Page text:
1. What is the spec of the inductive sensor?
  2. What is the material that you are detecting with it?
  3. What do you what its output to do when it detects metal?
  4. What do you want the output to control when it detects metal?
  5. What do you want the LED to do?
  6. What do you want the fan to do?
  7. What is the 'endstop" component?
    8 ) Can you please post a picture of your project?

Please answer these questions ONE at a time please.

Tom...... :slight_smile:

Hey Tom,

It’s not the function of the sensor itself that’s the issue it’s how to hook it up - I’ve been using this same sensor for a while but now trying to add the fan and LED. But, I’ll answer your questions…

  1. Sensor is Fotek 6-30v inductive sensor, 8mm sense distance.
    This one
  2. Steel
  3. Output is normally the same as the power provided to the sensor, in this case ~11v. I want the output to drop to ~0v when the sensor is near steel
  4. The output is intended to control a 5v digital input on an arduino-like board - the input is set to “inverting” in that the firmware detects a trigger when the signal goes low
    5/6) I want the LED and fan to both always be on, no change when sensor triggers or not (this is already working)
  5. The “endstop” is a terminal strip on the board in which one pin is gnd, the other is the digital input, and the other is a 5v source in case you need to power a sensor with it. I’m not using the 5v because I’m powering with ~11v
  6. Here’s a slightly older picture of the project - you can see at the end of the effector a little red box, that’s the older 5mm sensor which worked with a 5:1 voltage divider - you can see there’s no light at the end of the effector, and the wires/umbilical going down to the effector are a mess. Now I have a nice neat 8 pin din connector but don’t have enough conductors to power everything I need, hence the desire to power the fan/led/sensor all with one 24v/gnd pair.

The Picture

Thanks for any help.

OK, I think I understand at least what's happening but not yet what to do about it...

I'm expecting the sensor to drop from 11v to ~0, but in fact the sensor negative is elevated from the board ground by 14 volts so it actually is dropping its output 11 volts but from 24 to 14. 24 and 14, when cut in half through the voltage divider are both above 5v, hence always 5v showing.

So, the zener (if I could figure out how to use it) wouldn't be "needed" after all because that sensor is dropping the full 24 volts anyway. However, the original 5:1 divider won't work because 14/5=2.8, not enough to register low. In fact, there's no two resistor divider that will get me above or at 5 on the high side and below, say 1 on the low.

Maybe there's a more complicated divider and/or a zener application that will get me there.

I have a different idea, instead of making it more complicated, make it simple for yourself.

If the fan, sensor, and LED strip all run of around 12V instead of putting them in a convoluted series/parallel combination why not get a 12V regulator and run all three from the regulator in parallel.

You can easily get a 12V switching regulator capable of delivering high currents if you have proper heat sinking etc.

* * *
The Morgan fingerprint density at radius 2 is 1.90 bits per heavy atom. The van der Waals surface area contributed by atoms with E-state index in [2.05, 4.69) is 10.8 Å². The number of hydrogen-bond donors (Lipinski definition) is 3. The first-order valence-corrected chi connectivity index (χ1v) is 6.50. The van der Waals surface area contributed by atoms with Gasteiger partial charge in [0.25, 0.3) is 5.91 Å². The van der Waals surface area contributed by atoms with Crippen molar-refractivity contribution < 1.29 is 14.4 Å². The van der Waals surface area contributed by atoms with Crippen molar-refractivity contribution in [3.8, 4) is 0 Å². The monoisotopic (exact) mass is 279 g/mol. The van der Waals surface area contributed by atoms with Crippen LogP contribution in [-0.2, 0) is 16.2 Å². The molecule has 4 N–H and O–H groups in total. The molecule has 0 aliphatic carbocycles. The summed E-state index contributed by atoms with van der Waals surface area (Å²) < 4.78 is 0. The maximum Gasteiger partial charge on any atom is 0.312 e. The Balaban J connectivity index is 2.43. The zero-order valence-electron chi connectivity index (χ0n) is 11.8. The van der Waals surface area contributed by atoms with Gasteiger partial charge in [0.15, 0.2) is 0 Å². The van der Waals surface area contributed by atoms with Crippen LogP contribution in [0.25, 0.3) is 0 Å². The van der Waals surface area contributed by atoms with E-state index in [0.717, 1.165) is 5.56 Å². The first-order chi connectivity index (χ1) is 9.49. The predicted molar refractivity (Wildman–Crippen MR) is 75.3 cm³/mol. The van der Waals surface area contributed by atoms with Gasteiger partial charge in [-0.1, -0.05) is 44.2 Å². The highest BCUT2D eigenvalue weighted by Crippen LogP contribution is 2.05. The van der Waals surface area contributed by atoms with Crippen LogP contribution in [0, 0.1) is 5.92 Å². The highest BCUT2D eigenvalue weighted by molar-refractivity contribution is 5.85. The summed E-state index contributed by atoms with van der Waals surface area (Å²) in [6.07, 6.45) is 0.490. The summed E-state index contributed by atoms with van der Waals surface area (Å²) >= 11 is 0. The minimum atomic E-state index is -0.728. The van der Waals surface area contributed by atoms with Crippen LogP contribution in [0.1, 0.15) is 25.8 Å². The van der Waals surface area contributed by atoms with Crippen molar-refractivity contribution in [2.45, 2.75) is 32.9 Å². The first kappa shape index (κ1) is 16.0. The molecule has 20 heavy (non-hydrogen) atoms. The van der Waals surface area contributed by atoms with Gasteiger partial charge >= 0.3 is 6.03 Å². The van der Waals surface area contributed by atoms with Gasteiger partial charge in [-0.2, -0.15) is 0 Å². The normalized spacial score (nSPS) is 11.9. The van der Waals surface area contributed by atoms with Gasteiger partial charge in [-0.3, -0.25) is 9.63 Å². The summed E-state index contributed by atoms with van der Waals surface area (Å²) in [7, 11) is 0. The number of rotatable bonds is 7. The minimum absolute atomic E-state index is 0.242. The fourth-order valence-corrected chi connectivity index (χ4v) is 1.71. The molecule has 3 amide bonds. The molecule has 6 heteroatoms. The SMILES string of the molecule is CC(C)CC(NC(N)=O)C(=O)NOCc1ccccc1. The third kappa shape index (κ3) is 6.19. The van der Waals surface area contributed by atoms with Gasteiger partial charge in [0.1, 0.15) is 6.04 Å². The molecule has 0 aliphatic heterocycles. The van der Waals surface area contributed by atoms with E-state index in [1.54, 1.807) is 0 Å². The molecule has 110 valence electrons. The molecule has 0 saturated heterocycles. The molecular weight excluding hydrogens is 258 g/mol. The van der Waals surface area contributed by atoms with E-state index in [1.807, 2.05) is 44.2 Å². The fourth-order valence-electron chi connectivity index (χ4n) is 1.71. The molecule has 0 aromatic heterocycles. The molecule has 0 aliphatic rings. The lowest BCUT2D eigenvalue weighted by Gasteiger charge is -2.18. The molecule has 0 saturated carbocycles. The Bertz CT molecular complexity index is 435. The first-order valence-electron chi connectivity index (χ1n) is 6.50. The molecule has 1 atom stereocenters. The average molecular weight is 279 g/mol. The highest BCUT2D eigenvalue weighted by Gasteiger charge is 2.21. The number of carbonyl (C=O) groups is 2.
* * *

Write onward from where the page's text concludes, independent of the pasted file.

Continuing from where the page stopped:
Then all would be in parallel and getting a steady 12V and referenced to ground.

I recommend the approach above... but you could probably find a way (albeit more of a hack) to make it work with your current setup.

If sensor were powered from 12V and referenced to ground, then you could easily hook pnp output to arduino pin using either a voltage divider with appropriate scale of maybe 1:3 so 12V would turn into 4V on arduino input pin (and of course when pnp goes low you will get 0V on input pin so long as the divider resistors you use dont overpower the high impedance resistance of your avr development board

If you can't/dont want to get a 12V regulator a possible alternative would be to flip the LED and fan/sensor combo in the circuit. So LED will drop 12V or so (from 24V down to 12V) and then fan and sensor will drop 12V (12V to GND) but they will then be ground referenced and so a low on your sensor would in fact be GND not floating up at 12V

Wes, thanks for the input - the regulator is a good idea, but I would at least like to understand what's actually happening in this circuit - it feels like a learning opportunity :slight_smile:

I breadboarded this all out before putting it on the machine (except the sensor output duh) and it turns out that putting the LED in front drops too much voltage across it - it gets brighter than I want and will likely burn out fast. Maybe an additional resistor in series would put it back in a comfortable range? Then I suppose the sensor would be referenced to ground and drop it's signal to ~0v through a suitable divider as you said.

The strange thing I'm not getting at this point is that, while it makes sense that the ground of the sensor is floating, I would have expected to be able to adjust that signal with a divider/zener. However, nothing I do to the signal seems to change it. If the circuit is isolated and I just have a meter from the signal output to ground I see the 24v vs 14v I mentioned earlier. But if I connect the signal to ground through any sort of divider, the signal just sits around 12v and, I guess, continues to float up regardless of divider configuration. It's mysterious to the uninitiated but maybe obvious to someone on this board :slight_smile: